The policy comes off the back of increased push since the Prime Minister gained office on the need to position Australia more strongly in the global economy and to facilitate a rapid move from traditional income from resources and manufacturing to one based on ‘ideas and entrepreneurship’.

Early announcements include:

  • $8 million in a network of incubators helping start-ups get the resources, knowledge and networks they need to take their ideas to the world
  • New arrangements to encourage collaboration between researchers and industry, including streamlining and refocussing a greater proportion of research block grant funding toward collaboration, with an addition $127 million in funding
  • Over 10 years: $520 million for the Australian Synchrotron, $294 million for the Square Kilometre Array, and $1.5 billion for the National Collaborative Research Infrastructure Strategy (NCRIS)
  • A $36 million Global Innovation Strategy to support businesses and researchers to collaborate with their global counterparts on research with landing pads established for Australian entrepreneurs and startups in Tel Aviv, Silicon Valley and three other key locations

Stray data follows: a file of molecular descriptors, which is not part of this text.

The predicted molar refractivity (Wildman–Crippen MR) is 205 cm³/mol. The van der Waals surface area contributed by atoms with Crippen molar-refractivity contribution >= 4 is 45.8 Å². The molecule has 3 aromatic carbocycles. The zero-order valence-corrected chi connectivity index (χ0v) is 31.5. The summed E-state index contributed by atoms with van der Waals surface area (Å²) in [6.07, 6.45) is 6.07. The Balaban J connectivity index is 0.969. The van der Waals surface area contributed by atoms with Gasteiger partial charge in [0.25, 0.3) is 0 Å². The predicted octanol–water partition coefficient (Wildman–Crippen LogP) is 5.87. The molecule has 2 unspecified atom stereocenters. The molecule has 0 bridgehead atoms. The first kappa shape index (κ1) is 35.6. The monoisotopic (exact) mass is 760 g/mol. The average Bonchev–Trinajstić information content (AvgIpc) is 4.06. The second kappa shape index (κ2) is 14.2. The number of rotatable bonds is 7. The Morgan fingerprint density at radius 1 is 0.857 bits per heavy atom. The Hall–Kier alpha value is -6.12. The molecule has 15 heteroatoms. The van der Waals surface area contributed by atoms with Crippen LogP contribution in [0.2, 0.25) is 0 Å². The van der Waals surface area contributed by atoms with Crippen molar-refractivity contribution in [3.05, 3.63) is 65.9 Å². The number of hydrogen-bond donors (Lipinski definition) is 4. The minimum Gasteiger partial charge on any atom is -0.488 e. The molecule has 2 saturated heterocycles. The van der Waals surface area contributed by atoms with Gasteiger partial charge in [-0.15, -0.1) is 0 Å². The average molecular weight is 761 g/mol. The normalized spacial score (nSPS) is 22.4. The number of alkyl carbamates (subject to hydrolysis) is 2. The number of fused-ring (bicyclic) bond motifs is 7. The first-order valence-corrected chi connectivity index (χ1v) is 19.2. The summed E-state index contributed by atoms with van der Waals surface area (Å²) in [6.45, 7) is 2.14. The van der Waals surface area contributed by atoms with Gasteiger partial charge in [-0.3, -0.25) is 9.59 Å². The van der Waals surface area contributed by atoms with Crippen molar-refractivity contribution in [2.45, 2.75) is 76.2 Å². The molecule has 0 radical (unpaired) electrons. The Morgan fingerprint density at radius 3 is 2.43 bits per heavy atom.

• $99 million investment in programmes to boost digital literacy and skills in science, technology, engineering and mathematics (STEM) amongst young Australians
  • $13 million to increasing opportunities for women in research, STEM industries, startups and entrepreneurial firms

The Minister for Industry, Innovation and Science, Christopher Pyne, said: “The release of the Agenda is just the beginning. The next step will be a national discussion around this new way of thinking and doing, and the importance of innovation and science to our future.

“We will highlight the successes to date and inspire all Australians to be involved in shaping our future and harnessing the potential of our ideas,” Mr Pyne said.

More on this to come.

– Heather Catchpole